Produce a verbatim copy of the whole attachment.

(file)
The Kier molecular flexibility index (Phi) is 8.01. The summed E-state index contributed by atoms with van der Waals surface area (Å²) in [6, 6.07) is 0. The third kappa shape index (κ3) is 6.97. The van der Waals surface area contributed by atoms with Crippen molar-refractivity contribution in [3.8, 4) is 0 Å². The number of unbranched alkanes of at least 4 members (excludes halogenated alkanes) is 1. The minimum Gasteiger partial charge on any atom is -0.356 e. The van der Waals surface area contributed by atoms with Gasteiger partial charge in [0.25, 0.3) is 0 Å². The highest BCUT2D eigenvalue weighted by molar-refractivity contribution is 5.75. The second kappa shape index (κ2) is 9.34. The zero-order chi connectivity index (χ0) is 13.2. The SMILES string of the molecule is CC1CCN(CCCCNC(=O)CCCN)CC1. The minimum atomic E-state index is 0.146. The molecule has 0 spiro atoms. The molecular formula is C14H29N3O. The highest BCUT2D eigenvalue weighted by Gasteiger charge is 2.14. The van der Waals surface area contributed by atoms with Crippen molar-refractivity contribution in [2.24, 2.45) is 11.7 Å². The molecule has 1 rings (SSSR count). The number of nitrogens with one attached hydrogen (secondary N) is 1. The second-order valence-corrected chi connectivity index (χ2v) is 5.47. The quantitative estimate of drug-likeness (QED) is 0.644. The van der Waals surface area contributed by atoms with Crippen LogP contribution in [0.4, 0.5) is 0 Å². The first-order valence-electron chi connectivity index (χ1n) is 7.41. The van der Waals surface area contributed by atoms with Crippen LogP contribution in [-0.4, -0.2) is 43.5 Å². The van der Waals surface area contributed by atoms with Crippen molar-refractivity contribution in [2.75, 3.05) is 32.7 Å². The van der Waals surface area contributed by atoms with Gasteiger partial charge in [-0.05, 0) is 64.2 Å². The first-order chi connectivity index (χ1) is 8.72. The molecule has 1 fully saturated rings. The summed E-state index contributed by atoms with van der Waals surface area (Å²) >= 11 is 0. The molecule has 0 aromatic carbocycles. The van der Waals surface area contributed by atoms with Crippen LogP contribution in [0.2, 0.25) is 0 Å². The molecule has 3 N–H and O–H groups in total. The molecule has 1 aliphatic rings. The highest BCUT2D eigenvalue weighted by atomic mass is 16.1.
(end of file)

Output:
The Kier molecular flexibility index (Phi) is 8.01. The summed E-state index contributed by atoms with van der Waals surface area (Å²) in [6, 6.07) is 0. The third kappa shape index (κ3) is 6.97. The van der Waals surface area contributed by atoms with Crippen molar-refractivity contribution in [3.8, 4) is 0 Å². The number of unbranched alkanes of at least 4 members (excludes halogenated alkanes) is 1. The minimum Gasteiger partial charge on any atom is -0.356 e. The van der Waals surface area contributed by atoms with Gasteiger partial charge in [0.25, 0.3) is 0 Å². The highest BCUT2D eigenvalue weighted by molar-refractivity contribution is 5.75. The second kappa shape index (κ2) is 9.34. The zero-order chi connectivity index (χ0) is 13.2. The SMILES string of the molecule is CC1CCN(CCCCNC(=O)CCCN)CC1. The minimum atomic E-state index is 0.146. The molecule has 0 spiro atoms. The molecular formula is C14H29N3O. The highest BCUT2D eigenvalue weighted by Gasteiger charge is 2.14. The van der Waals surface area contributed by atoms with Crippen molar-refractivity contribution in [2.24, 2.45) is 11.7 Å². The molecule has 1 rings (SSSR count). The number of nitrogens with one attached hydrogen (secondary N) is 1. The second-order valence-corrected chi connectivity index (χ2v) is 5.47. The quantitative estimate of drug-likeness (QED) is 0.644. The van der Waals surface area contributed by atoms with Crippen LogP contribution in [0.4, 0.5) is 0 Å². The first-order valence-electron chi connectivity index (χ1n) is 7.41. The van der Waals surface area contributed by atoms with Crippen LogP contribution in [-0.4, -0.2) is 43.5 Å². The van der Waals surface area contributed by atoms with Crippen molar-refractivity contribution in [2.75, 3.05) is 32.7 Å². The van der Waals surface area contributed by atoms with Gasteiger partial charge in [-0.05, 0) is 64.2 Å². The first-order chi connectivity index (χ1) is 8.72. The molecule has 1 fully saturated rings. The summed E-state index contributed by atoms with van der Waals surface area (Å²) >= 11 is 0. The molecule has 0 aromatic carbocycles. The van der Waals surface area contributed by atoms with Crippen LogP contribution in [0.2, 0.25) is 0 Å². The molecule has 3 N–H and O–H groups in total. The molecule has 1 aliphatic rings. The highest BCUT2D eigenvalue weighted by atomic mass is 16.1.